But it's just as likely that Sadr will find it more useful to stir up trouble. When a combined Iraqi special forces and American unit attacked a compound in the eastern Baghdad neighborhood of Ur last week, the Americans said they were busting a kidnap ring—killing 16 insurgents and arresting 18 in the process. Sadr's followers immediately cried foul, claiming the Ur complex had been a mosque, and the victims innocent worshippers, even if they were mostly Mahdi Army members. American military spokesmen said they rescued a dental technician, held for ransom, who had been tortured with an electric drill—though the spokesman carefully declined to identify the culprits as Mahdi Army. The next day, Baghdad's Sadrist governor, Hussein al-Tahan, announced he was breaking off relations with the Americans over the "cowardly attack."

Whatever the truth in Ur, the incident provoked widespread criticism of the Americans among Shia leaders—many of them already upset at pressure from the U.S. embassy to compromise with the Sunnis to form a national unity government. The Americans have also been pressing Shia leaders to rein in death squads and militias—like the Mahdi Army—to prevent the current violence from degenerating into full-scale civil war. At Friday prayers last week, Ayatollah Mohammed al-Yacoubi accused Ambassador Khalilzad of siding with the Sunnis and their "terrorist blackmail," and demanded the ambassador's dismissal. Sadr has been making similar demands for months. He's probably just playing politics—knowing that the ambassador isn't going anywhere, but that someday, the whole American enterprise in Iraq will have to come to an end.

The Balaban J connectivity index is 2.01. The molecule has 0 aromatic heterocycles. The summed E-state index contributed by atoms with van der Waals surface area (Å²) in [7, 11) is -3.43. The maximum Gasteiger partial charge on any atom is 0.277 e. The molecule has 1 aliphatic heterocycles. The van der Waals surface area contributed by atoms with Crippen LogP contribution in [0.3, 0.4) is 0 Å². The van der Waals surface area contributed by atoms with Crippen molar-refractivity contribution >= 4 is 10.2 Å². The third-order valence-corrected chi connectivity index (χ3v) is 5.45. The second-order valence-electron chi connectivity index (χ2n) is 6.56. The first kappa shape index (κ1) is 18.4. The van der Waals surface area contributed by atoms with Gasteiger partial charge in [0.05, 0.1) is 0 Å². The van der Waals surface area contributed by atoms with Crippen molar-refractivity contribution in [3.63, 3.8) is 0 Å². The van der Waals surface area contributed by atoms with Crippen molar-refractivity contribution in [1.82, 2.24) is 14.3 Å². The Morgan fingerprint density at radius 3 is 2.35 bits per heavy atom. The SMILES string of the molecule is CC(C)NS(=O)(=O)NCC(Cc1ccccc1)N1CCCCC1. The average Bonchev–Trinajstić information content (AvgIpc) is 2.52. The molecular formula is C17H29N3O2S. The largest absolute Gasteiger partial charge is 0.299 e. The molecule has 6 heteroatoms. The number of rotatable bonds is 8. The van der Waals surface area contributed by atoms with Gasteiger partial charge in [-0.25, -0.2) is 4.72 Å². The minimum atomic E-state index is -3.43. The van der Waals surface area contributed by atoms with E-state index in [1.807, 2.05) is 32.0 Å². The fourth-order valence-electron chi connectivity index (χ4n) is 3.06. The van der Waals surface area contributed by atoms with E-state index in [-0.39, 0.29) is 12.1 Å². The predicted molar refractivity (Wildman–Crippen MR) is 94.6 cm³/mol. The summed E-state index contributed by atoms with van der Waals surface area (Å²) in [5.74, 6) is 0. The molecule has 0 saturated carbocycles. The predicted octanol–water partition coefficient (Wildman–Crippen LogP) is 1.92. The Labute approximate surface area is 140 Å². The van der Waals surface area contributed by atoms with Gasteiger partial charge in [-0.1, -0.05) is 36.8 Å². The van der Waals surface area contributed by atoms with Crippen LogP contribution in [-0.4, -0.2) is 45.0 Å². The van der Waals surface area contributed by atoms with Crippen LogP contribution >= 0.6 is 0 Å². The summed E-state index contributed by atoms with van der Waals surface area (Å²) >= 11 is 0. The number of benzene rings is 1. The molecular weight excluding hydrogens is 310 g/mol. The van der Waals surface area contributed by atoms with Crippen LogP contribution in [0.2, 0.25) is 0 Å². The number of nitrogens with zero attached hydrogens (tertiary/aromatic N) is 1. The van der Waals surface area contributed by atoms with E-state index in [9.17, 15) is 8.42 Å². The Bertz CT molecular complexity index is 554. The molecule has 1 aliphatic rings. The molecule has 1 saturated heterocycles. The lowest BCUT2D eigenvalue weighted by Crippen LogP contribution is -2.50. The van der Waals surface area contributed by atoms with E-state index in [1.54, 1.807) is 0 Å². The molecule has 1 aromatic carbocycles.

With Scott Johnson and Mohammed Hayder Sadeq in Baghdad and Ayad Obeidi in Najaf.